In December of 2015 the en banc U.S. Court of Appeals for the Federal Circuit struck down a 70-year-old provision of the Lanham Act that denies registrations for “disparaging” trademarks. The appeal was filed by Simon Shiao Tam who tried to trademark his Asian-American rock band, the Slants, but the United States Patent and Trademark Office (USPTO) rejected his request on the ground that the band name disparages Asians. The Federal Circuit ruled that the ban on disparaging trademarks violated the First Amendment and constituted viewpoint discrimination.
Last week, the Supreme Court of the United States agreed to hear the dispute over the band’s name. However, the Supreme Court denied to hear a similar case involving the Washington Redskins, at the same time. Last year, the USPTO canceled the Redskins’ trademarks, finding that they were disparaging to Native Americans. Both the Slants and the Redskins argue that it is unconstitutional for the government to deny trademark rights for offensive speech.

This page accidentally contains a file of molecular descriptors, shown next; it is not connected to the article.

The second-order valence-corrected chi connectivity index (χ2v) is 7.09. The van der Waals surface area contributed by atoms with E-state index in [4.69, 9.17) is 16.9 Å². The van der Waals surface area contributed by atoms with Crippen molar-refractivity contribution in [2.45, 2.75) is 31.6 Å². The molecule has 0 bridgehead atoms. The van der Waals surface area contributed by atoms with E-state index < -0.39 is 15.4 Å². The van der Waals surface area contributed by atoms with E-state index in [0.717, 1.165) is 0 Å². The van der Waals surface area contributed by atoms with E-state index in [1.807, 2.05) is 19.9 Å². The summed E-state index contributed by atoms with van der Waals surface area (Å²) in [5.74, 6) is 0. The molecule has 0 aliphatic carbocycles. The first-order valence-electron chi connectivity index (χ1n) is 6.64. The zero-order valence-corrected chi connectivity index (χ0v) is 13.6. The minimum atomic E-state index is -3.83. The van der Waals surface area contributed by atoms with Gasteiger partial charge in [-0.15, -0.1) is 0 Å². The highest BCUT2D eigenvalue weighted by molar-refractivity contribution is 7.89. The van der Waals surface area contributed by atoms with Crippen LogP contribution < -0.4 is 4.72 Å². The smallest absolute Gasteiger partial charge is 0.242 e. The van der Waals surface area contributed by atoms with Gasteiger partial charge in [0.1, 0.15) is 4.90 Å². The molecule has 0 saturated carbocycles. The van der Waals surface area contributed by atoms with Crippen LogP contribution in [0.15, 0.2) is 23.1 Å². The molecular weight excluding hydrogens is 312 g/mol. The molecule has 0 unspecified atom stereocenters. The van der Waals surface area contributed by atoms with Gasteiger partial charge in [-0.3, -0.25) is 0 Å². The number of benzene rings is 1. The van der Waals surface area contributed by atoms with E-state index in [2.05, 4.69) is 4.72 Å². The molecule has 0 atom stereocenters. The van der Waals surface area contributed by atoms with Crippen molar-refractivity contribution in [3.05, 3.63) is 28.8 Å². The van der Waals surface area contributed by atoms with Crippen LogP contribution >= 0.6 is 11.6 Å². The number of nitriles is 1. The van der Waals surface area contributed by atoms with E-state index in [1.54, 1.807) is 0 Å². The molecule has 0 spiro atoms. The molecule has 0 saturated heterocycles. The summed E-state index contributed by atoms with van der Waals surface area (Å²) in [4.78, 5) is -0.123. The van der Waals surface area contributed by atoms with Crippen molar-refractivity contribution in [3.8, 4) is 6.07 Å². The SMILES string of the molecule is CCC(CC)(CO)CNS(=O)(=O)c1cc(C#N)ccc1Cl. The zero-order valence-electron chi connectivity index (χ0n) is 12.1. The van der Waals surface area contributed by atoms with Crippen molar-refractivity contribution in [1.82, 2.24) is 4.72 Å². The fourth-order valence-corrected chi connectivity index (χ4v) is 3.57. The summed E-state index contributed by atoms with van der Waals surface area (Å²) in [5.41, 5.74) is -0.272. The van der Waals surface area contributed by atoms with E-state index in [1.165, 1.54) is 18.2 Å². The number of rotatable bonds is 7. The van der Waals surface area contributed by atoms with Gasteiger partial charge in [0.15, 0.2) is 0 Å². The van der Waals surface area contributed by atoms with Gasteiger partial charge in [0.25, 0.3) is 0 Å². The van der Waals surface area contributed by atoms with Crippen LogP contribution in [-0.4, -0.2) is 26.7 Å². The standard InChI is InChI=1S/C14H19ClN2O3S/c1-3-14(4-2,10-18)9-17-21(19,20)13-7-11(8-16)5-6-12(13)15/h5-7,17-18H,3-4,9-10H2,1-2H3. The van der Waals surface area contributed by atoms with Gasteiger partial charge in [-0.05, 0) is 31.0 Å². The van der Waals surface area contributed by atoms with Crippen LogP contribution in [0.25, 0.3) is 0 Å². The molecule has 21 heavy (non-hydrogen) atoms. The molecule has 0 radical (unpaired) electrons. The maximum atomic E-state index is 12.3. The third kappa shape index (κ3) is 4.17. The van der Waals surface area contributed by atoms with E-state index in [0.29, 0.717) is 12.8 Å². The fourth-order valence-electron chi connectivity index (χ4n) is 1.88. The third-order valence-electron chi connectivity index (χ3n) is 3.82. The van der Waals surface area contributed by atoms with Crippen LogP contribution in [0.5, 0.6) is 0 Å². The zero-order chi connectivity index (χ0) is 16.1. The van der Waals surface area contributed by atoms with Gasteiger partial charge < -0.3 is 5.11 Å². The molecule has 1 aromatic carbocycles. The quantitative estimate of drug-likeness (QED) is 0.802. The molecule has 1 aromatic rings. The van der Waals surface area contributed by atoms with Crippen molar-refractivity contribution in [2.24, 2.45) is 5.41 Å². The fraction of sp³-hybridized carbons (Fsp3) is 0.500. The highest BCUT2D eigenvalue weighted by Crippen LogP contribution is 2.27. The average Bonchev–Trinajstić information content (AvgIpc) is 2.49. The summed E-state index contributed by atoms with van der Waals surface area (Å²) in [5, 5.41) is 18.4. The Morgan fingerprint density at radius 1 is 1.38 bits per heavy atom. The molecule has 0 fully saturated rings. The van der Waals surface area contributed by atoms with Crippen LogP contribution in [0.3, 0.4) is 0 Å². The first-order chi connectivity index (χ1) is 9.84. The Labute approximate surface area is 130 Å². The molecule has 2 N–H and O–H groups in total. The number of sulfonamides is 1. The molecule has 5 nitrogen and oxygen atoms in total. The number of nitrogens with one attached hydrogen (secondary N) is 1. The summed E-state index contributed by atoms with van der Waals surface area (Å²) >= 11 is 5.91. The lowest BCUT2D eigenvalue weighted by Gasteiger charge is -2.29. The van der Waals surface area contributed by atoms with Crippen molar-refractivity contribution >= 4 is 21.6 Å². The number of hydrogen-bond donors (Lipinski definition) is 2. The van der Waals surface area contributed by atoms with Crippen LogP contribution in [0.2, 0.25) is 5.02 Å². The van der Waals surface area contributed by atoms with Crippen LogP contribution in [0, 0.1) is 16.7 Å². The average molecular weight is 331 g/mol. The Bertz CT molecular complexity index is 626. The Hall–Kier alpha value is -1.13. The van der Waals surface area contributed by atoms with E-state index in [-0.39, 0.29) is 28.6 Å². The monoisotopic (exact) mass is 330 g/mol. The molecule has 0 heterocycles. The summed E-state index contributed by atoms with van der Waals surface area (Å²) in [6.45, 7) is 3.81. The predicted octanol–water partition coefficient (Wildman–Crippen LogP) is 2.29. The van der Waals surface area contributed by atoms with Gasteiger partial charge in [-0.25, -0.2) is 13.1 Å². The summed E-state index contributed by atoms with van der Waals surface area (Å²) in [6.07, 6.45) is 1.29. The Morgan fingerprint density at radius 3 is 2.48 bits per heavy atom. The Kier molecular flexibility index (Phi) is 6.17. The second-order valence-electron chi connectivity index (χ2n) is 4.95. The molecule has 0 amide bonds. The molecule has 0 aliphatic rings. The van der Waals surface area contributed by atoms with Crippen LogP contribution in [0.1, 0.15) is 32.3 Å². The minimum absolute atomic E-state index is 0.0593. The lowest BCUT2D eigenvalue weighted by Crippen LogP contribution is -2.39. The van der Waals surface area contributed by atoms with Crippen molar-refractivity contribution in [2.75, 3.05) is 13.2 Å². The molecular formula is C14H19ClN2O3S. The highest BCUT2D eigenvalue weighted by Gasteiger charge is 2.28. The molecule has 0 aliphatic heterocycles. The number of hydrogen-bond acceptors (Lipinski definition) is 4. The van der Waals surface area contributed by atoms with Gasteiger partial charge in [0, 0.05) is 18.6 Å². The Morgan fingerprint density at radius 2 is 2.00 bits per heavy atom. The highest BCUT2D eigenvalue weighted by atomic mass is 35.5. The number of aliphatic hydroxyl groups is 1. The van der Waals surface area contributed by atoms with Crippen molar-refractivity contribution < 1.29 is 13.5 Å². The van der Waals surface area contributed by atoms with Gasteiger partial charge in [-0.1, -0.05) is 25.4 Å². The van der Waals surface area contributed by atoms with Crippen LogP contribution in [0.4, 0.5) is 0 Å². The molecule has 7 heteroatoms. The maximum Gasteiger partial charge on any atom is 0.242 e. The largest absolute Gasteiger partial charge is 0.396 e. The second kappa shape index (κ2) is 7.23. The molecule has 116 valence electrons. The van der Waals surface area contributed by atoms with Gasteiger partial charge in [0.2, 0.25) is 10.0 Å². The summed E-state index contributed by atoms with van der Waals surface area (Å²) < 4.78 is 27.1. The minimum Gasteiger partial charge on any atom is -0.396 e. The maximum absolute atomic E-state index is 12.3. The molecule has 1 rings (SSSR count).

Even without trademark protection both groups can still use their respective names. However, trademark registration provides multiple legal benefits, including the right to sue in federal court and the entitlement to certain statutory damages in the case of counterfeiting.
The Supreme Court will hear the band’s argument early next year.
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